Churches aim to lift attendances by advertising

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The Independent Online
UP TO 10,000 churches are this week taking part in a multi-million pound advertising campaign to boost Christmas attendances. But the campaign is costing them virtually nothing.

With the slogan, 'Christmas. It's enough to bring anyone to their knees', the radio and poster campaign is the brainchild of the Rev Richard Thomas, communications secretary for the Bishop of Oxford, who predicts it will significantly increase church attendance over the holiday period.

Last year, a pilot campaign in the dioceses of Oxfordshire, Buckinghamshire and Berkshire increased church-going over Christmas by 17.5 per cent. The slogan then was, 'Give Jesus a birthday present. Wrap up the kids and bring them to church'.

An Oxfordshire advertising agency called Genesis devised the campaign and has given its services free. Independent radio stations have followed suit by donating airtime for radio commercials, as have companies which own outdoor poster sites for huge 48-sheet posters which have been printed free of charge.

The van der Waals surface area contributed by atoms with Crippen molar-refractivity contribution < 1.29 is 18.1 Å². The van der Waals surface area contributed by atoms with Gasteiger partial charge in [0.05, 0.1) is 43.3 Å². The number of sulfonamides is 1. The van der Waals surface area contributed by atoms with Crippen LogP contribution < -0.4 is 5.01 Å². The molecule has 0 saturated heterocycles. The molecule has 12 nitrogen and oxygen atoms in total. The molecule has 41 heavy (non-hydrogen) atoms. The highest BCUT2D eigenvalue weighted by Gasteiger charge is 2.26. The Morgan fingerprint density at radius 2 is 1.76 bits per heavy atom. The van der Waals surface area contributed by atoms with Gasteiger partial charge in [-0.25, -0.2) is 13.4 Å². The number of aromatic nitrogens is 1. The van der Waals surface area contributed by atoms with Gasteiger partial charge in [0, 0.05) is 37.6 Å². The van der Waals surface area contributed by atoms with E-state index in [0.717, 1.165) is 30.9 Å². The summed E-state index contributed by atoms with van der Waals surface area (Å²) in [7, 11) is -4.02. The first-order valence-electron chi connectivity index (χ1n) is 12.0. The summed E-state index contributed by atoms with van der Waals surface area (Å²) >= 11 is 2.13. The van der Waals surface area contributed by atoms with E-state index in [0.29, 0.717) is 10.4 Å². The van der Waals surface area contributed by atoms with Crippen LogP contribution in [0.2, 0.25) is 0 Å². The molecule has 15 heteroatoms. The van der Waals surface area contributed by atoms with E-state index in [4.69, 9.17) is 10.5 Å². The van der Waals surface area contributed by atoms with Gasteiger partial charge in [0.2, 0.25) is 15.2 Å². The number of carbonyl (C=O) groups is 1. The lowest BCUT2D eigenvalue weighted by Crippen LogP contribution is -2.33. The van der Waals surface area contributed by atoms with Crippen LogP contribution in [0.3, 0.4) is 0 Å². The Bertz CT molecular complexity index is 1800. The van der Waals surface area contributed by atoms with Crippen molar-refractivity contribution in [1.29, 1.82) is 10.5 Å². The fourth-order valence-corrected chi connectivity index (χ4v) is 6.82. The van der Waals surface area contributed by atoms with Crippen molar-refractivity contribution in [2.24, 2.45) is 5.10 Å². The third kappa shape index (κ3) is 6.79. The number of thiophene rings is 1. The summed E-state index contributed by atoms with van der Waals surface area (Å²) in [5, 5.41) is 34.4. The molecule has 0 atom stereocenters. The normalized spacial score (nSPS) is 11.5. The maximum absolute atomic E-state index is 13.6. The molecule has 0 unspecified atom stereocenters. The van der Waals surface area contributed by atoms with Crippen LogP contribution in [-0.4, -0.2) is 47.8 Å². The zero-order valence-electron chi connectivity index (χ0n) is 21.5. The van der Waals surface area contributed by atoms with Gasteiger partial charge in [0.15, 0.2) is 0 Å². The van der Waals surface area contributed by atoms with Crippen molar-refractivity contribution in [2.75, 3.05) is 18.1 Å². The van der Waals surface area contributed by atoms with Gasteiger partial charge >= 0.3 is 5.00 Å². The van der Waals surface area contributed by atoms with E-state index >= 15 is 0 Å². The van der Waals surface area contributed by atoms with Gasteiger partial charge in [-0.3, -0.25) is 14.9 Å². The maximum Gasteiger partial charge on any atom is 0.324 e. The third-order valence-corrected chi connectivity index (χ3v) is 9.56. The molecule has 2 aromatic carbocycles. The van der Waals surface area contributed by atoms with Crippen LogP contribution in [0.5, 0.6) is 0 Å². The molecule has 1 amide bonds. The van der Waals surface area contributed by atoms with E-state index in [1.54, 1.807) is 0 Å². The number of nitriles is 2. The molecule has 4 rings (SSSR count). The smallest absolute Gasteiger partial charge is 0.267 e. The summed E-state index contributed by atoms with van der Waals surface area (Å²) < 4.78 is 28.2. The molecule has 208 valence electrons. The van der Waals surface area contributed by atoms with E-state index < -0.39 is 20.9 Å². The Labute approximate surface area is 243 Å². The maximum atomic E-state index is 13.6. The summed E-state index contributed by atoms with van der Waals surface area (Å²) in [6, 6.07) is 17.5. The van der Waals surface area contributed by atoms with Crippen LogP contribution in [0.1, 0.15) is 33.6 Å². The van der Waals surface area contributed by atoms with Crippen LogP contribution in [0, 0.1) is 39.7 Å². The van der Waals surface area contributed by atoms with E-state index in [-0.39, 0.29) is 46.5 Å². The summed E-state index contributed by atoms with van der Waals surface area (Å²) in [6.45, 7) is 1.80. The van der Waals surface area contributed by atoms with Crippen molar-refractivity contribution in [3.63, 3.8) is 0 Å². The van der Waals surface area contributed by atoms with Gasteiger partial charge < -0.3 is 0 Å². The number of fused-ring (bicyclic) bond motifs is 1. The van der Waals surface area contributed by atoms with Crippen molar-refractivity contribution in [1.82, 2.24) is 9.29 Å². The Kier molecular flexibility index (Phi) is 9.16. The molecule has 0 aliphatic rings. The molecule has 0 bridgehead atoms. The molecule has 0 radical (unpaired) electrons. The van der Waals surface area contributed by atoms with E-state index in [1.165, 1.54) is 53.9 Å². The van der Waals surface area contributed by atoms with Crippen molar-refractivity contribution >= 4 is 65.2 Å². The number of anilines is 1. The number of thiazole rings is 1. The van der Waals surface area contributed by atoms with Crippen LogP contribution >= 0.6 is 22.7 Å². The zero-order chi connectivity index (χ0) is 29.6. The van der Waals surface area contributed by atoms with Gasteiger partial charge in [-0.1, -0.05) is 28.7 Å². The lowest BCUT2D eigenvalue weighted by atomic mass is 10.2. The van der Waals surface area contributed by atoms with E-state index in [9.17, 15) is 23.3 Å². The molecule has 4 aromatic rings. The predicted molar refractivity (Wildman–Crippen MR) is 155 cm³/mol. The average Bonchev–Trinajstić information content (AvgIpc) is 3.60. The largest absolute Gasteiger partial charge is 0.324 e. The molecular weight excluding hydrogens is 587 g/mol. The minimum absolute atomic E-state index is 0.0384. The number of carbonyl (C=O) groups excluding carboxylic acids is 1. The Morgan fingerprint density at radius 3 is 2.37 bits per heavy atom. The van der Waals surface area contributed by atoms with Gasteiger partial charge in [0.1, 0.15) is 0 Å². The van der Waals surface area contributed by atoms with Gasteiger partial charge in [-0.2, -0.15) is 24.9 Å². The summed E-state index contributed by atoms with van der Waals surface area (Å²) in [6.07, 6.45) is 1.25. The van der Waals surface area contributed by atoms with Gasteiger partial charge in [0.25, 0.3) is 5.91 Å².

'The campaign is intended to reinvest commonly owned Christmas symbols like the star and present-giving with their original Christian meaning,' Mr Thomas said. 'The Church has lacked the willpower to do this in the past.'

As well as the radio spots and poster sites, churches of all denominations across the country are using smaller posters on their own noticeboards.

Richard Thomas estimates that if the professionals involved in the campaign had not given their services free, the campaign would have cost 'several million pounds'.

Differences in the Christian denominations have played no part in the campaign: 'We are advertising a product, not a brand,' he said.

If the success of the pilot scheme was repeated this year, it would increase church numbers in the Church of England alone by a quarter of a million over the Christmas period.

Advertising campaign notwithstanding, normal Sunday attendance in Anglican churches rises by 300,000 to 1.5 million for Christmas services.